Why TEMU's Prices Are So Low, And Why You Shouldn't Fall For It

Temu has become the latest online marketplace offering a staggering amount of products for equally staggeringly low prices. It's a niche but also increasingly saturated market previously dominated by the likes of Wish, Shein, and Alibaba. However, the appeal is clear: in a time when inflation is soaring, finding a site that offers almost everything you could ever want or need at low prices could take off a lot of shopping stress.

There is, of course, a double-edged sword to this. Temu is not accredited by the Better Business Bureau, with 659 complaints filed against the company since its inception in July 2022. Even positive reviews of the service, such as this one from Totally The Bomb, come with criticisms over what is advertised to customers in comparison to what they receive. Just because you can get something at a low price doesn't mean that you'll be receiving exactly what you are paying for. Most of the time, the cost of shipping these products is far more than the products themselves, making them more expensive than expected.

However, there are allegedly more disturbing reasons why Temu's prices are so low.

Why Temu is too good to be true

As reported by Wired, the reason why Temu products are so cheap is because they are unbranded, mass-produced products from manufacturers across China. While products listed on the website might flaunt specific brand names in descriptions, the chances are very high that they will just be knock-offs. In fact, they are creating so many knock-offs and cheaply-made generic items that these manufacturers are allegedly being forced to cut prices in order to make them in the first place. One manufacturer told Wired that they often are working for nothing, which reflects in the price of the product. Not only does this ensure that lower-quality products than advertised as being sold, but it also means that those who make them likely aren't being paid enough, if at all.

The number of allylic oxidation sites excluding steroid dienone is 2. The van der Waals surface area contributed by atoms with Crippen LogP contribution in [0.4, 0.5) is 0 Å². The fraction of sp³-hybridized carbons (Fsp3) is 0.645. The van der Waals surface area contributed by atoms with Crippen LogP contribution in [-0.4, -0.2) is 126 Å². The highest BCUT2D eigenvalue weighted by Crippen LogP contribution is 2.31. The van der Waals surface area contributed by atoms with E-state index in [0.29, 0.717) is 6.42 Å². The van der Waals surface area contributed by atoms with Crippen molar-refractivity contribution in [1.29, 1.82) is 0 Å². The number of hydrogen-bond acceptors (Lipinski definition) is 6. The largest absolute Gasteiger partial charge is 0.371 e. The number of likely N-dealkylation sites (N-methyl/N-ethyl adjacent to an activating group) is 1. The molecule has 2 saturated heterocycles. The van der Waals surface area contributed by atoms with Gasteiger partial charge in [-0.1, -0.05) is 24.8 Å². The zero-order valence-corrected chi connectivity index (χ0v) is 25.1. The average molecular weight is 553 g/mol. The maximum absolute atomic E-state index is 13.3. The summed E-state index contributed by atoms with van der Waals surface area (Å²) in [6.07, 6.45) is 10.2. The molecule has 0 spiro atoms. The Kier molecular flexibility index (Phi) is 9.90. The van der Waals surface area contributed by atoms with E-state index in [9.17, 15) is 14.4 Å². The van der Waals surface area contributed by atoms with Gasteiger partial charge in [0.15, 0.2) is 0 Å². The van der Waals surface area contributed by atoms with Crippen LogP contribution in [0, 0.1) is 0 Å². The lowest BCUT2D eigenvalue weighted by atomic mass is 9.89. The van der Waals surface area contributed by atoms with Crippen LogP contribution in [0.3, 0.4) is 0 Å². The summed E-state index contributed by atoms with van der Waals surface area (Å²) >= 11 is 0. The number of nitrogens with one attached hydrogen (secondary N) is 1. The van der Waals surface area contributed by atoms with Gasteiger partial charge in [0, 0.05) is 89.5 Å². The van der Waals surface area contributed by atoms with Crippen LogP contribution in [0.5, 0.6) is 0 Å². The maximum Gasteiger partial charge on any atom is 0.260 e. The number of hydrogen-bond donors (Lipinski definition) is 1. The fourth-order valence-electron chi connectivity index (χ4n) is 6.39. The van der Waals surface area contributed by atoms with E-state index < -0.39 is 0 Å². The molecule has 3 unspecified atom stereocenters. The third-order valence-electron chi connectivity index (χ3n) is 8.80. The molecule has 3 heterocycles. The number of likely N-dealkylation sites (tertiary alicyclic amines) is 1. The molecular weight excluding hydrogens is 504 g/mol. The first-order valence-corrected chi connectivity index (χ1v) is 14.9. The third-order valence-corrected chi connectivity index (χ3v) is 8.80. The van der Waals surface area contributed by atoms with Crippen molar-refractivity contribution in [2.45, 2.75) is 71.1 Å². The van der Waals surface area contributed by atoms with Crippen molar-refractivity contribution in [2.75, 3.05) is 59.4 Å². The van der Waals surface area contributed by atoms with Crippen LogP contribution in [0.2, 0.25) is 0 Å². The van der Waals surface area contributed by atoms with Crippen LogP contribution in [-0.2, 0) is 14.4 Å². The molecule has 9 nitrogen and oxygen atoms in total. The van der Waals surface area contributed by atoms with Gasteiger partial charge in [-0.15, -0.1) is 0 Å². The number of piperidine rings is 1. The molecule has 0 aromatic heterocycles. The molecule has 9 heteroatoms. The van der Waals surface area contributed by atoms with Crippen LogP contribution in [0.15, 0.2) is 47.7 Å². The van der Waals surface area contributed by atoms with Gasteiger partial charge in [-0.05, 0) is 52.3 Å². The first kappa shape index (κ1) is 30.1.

While it is unclear whether Temu is enacting forced labor onto these manufacturers, the United States government has become suspicious of them. According to a report from the Select Committee on the China Communist Party, they accuse Temu of exploiting a loophole within the Uyghur Forced Labor Prevention Act, or UFLPA, that allows them to not monitor the working conditions of their contractors.

As such, a new light could be painted as to how Temu's prices are as staggeringly low as they are. Even if the prospect of not receiving the product you paid for didn't deter you, the concerning lack of transparency regarding their manufacturers is troubling.